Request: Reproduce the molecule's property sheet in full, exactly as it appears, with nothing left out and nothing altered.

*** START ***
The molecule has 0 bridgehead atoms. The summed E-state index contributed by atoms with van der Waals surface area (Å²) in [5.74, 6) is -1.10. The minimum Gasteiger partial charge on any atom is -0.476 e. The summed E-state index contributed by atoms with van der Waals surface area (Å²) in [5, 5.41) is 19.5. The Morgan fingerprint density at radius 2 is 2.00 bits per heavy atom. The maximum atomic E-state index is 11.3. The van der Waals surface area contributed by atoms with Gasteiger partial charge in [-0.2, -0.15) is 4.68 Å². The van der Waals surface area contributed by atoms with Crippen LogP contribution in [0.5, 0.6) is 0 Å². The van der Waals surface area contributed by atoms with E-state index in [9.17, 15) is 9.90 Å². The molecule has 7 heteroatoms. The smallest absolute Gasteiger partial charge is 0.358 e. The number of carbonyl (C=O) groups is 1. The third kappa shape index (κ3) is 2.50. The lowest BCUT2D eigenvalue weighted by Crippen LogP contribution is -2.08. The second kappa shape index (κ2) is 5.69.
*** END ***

The molecule has 0 bridgehead atoms. The summed E-state index contributed by atoms with van der Waals surface area (Å²) in [5.74, 6) is -1.10. The minimum Gasteiger partial charge on any atom is -0.476 e. The summed E-state index contributed by atoms with van der Waals surface area (Å²) in [5, 5.41) is 19.5. The Morgan fingerprint density at radius 2 is 2.00 bits per heavy atom. The maximum atomic E-state index is 11.3. The van der Waals surface area contributed by atoms with Gasteiger partial charge in [-0.2, -0.15) is 4.68 Å². The van der Waals surface area contributed by atoms with Crippen LogP contribution in [0.5, 0.6) is 0 Å². The van der Waals surface area contributed by atoms with E-state index in [9.17, 15) is 9.90 Å². The molecule has 7 heteroatoms. The smallest absolute Gasteiger partial charge is 0.358 e. The number of carbonyl (C=O) groups is 1. The third kappa shape index (κ3) is 2.50. The lowest BCUT2D eigenvalue weighted by Crippen LogP contribution is -2.08. The second kappa shape index (κ2) is 5.69.